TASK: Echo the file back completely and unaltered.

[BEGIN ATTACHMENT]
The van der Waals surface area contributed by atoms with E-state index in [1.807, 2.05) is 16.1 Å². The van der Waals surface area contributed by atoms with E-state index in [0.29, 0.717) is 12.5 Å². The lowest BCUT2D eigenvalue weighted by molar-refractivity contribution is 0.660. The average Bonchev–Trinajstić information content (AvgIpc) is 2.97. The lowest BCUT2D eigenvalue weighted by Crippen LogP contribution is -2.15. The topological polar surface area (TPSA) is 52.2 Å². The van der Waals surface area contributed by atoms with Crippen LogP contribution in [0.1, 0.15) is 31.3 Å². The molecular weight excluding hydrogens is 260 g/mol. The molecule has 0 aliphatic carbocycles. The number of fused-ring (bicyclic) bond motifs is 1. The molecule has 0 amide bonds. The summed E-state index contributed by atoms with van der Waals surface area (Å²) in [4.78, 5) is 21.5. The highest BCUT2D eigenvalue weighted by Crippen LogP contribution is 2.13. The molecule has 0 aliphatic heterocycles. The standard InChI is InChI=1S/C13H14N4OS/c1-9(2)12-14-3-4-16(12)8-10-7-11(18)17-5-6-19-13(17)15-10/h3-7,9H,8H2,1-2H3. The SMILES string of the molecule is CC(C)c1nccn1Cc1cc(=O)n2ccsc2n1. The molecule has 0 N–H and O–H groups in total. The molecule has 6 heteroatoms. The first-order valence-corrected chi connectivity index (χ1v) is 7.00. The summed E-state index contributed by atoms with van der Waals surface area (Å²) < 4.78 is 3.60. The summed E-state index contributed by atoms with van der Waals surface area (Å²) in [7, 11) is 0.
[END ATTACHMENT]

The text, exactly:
The van der Waals surface area contributed by atoms with E-state index in [1.807, 2.05) is 16.1 Å². The van der Waals surface area contributed by atoms with E-state index in [0.29, 0.717) is 12.5 Å². The lowest BCUT2D eigenvalue weighted by molar-refractivity contribution is 0.660. The average Bonchev–Trinajstić information content (AvgIpc) is 2.97. The lowest BCUT2D eigenvalue weighted by Crippen LogP contribution is -2.15. The topological polar surface area (TPSA) is 52.2 Å². The van der Waals surface area contributed by atoms with Crippen LogP contribution in [0.1, 0.15) is 31.3 Å². The molecular weight excluding hydrogens is 260 g/mol. The molecule has 0 aliphatic carbocycles. The number of fused-ring (bicyclic) bond motifs is 1. The molecule has 0 amide bonds. The summed E-state index contributed by atoms with van der Waals surface area (Å²) in [4.78, 5) is 21.5. The highest BCUT2D eigenvalue weighted by Crippen LogP contribution is 2.13. The molecule has 0 aliphatic heterocycles. The standard InChI is InChI=1S/C13H14N4OS/c1-9(2)12-14-3-4-16(12)8-10-7-11(18)17-5-6-19-13(17)15-10/h3-7,9H,8H2,1-2H3. The SMILES string of the molecule is CC(C)c1nccn1Cc1cc(=O)n2ccsc2n1. The molecule has 0 N–H and O–H groups in total. The molecule has 6 heteroatoms. The first-order valence-corrected chi connectivity index (χ1v) is 7.00. The summed E-state index contributed by atoms with van der Waals surface area (Å²) < 4.78 is 3.60. The summed E-state index contributed by atoms with van der Waals surface area (Å²) in [7, 11) is 0.